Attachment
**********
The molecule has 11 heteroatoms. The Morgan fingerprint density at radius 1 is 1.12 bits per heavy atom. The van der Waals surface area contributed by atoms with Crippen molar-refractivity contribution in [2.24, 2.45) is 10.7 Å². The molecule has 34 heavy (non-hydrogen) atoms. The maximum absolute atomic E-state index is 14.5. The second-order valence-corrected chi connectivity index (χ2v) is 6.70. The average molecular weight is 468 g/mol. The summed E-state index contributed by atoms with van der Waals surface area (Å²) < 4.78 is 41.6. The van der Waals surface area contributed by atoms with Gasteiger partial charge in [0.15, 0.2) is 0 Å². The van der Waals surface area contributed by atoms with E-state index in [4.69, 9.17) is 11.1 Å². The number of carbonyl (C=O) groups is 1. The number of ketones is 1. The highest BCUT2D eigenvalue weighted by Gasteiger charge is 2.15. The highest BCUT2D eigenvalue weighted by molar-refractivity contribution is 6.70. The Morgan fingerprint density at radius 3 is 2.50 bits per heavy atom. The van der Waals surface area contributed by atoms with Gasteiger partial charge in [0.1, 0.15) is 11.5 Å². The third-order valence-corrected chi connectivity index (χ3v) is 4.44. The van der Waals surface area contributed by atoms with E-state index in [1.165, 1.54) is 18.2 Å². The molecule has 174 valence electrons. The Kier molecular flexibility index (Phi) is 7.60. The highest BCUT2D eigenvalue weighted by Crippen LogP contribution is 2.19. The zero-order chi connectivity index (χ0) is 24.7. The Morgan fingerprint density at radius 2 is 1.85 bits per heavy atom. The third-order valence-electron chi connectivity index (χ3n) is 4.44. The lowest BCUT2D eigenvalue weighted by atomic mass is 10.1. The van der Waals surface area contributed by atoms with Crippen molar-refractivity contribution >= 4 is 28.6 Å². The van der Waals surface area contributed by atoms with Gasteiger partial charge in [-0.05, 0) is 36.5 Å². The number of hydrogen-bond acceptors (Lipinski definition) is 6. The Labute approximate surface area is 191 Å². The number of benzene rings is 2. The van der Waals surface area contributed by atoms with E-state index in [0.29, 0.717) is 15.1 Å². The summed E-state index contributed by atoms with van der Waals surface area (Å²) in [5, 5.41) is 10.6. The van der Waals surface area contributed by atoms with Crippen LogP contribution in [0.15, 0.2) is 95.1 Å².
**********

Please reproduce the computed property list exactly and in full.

The molecule has 11 heteroatoms. The Morgan fingerprint density at radius 1 is 1.12 bits per heavy atom. The van der Waals surface area contributed by atoms with Crippen molar-refractivity contribution in [2.24, 2.45) is 10.7 Å². The molecule has 34 heavy (non-hydrogen) atoms. The maximum absolute atomic E-state index is 14.5. The second-order valence-corrected chi connectivity index (χ2v) is 6.70. The average molecular weight is 468 g/mol. The summed E-state index contributed by atoms with van der Waals surface area (Å²) < 4.78 is 41.6. The van der Waals surface area contributed by atoms with Gasteiger partial charge in [0.15, 0.2) is 0 Å². The van der Waals surface area contributed by atoms with E-state index in [4.69, 9.17) is 11.1 Å². The number of carbonyl (C=O) groups is 1. The number of ketones is 1. The highest BCUT2D eigenvalue weighted by Gasteiger charge is 2.15. The highest BCUT2D eigenvalue weighted by molar-refractivity contribution is 6.70. The Morgan fingerprint density at radius 3 is 2.50 bits per heavy atom. The van der Waals surface area contributed by atoms with Gasteiger partial charge in [0.1, 0.15) is 11.5 Å². The third-order valence-corrected chi connectivity index (χ3v) is 4.44. The van der Waals surface area contributed by atoms with E-state index in [1.165, 1.54) is 18.2 Å². The molecule has 174 valence electrons. The Kier molecular flexibility index (Phi) is 7.60. The highest BCUT2D eigenvalue weighted by Crippen LogP contribution is 2.19. The zero-order chi connectivity index (χ0) is 24.7. The Morgan fingerprint density at radius 2 is 1.85 bits per heavy atom. The third-order valence-electron chi connectivity index (χ3n) is 4.44. The lowest BCUT2D eigenvalue weighted by atomic mass is 10.1. The van der Waals surface area contributed by atoms with Crippen molar-refractivity contribution >= 4 is 28.6 Å². The van der Waals surface area contributed by atoms with Gasteiger partial charge in [-0.05, 0) is 36.5 Å². The number of hydrogen-bond acceptors (Lipinski definition) is 6. The Labute approximate surface area is 191 Å². The number of benzene rings is 2. The van der Waals surface area contributed by atoms with E-state index in [0.29, 0.717) is 15.1 Å². The summed E-state index contributed by atoms with van der Waals surface area (Å²) in [5, 5.41) is 10.6. The van der Waals surface area contributed by atoms with Crippen LogP contribution in [0.15, 0.2) is 95.1 Å².